Bee image Empirical Point Acupuncture

Acupuncture and Chinese Medicine for Peripheral Neuropathy

Peripheral neuropathy is a chronic condition that afflicts more than three million people in the United States every year. Most commonly experienced as weakness, numbness, and pain in the hands and feet, it is a frequent and unfortunate side effect of chemotherapy treatment, as well as a result of diabetes, infection, and injury. Though its precipitating factors vary, what is consistent is the condition’s impact: patients’ physical and social activities are limited, and they often experience psychological distress leading to depression, anxiety, and sleep disturbances.

While traditional medicines may manage peripheral neuropathy’s symptoms, they also have troubling side effects and do not provide improvement. Acupuncture and Chinese Medicine are based on a significantly different approach that has a demonstrated ability to provide both relief of discomfort and improved wellbeing and quality of life.

Understanding peripheral neuropathy

The peripheral nervous system is responsible for messages between the brain and the furthest reaches of the body, and the chronic tingling, numbness, and stabbing pain associated with peripheral neuropathy is a direct result of damage to the cells positioned along its vast network. For some sufferers of peripheral neuropathy, symptoms go beyond the sensory, impacting the proper function of the digestive system, the circulatory system, and the urinary tract.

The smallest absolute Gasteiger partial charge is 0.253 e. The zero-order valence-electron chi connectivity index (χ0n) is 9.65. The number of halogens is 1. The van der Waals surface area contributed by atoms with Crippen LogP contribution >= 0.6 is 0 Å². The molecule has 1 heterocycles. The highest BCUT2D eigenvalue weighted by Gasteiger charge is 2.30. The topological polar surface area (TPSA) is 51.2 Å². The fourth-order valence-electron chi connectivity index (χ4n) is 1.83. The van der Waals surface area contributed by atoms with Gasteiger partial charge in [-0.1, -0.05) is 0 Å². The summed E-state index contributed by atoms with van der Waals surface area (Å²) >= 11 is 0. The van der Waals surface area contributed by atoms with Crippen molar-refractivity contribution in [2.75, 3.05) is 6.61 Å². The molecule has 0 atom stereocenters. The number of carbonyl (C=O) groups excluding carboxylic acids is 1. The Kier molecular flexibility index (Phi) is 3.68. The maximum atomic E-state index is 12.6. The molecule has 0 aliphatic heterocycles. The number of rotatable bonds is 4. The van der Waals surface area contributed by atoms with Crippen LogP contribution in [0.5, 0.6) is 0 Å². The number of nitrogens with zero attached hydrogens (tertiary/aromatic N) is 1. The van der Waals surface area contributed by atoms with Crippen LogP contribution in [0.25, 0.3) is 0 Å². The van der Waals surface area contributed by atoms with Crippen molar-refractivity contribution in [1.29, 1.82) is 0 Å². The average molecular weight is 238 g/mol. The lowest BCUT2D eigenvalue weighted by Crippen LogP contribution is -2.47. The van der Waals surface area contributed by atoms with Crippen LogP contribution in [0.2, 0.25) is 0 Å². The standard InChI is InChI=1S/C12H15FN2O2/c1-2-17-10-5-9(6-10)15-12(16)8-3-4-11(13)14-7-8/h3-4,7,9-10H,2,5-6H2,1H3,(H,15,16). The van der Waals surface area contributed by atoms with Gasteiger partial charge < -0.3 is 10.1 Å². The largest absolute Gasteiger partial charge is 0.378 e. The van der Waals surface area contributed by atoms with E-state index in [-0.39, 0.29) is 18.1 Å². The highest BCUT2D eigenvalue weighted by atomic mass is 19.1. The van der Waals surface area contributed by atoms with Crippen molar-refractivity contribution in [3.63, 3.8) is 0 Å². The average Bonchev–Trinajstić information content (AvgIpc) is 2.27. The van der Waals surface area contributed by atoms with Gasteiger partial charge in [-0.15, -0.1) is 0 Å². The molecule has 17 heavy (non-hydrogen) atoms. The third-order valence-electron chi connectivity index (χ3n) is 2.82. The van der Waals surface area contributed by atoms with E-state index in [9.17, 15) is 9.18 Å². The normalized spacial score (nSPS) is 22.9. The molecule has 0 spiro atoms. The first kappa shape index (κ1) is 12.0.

Though nerve damage can be a result of physical trauma (including automobile accidents, falls, and even surgical procedures), these incidents tend to cause single-nerve injuries. In the case of polyneuropathy (simultaneous malfunction of many peripheral nerves), common causes include diabetes, autoimmune diseases, and the toxic chemicals used to treat cancer.

  • Diabetic peripheral neuropathy – This condition affects 60% to 70% of all people with diabetes. Though the pathogenesis of diabetic peripheral neuropathy is not completely understood, it is believed to be caused by chronically high blood sugar. The damage done to nerves leads to an inability to feel heat, cold, and pain in the extremities.
  • Autoimmune diseases – Autoimmune diseases lead the body’s immune system to attack its own cells. For patients suffering from Sjogren’s syndrome, lupus, and rheumatoid arthritis (among others), the damage is done to nerve cells and results in symptoms ranging from numbness or tingling to burning pain or muscle wasting.
  • Chemotherapy-Induced Peripheral Neuropathy – Among the many side effects that can arise from chemotherapy treatment, chemotherapy-induced peripheral neuropathy is one of the most long-lasting and troublesome. Patients experience significant pain and may even lose their ability to manage many basic activities of daily life. The condition can also impact blood pressure and heart rate and lead to serious health problems.

No matter the cause, peripheral neuropathy is considered a chronic condition that can be managed but not cured. Traditional medicine treats peripheral neuropathy with an array of medications designed to treat its symptoms, including steroids, numbing medications, antidepressants, anti-seizure medications, and narcotics.

Traditional Chinese Medicine’s perspective on peripheral neuropathy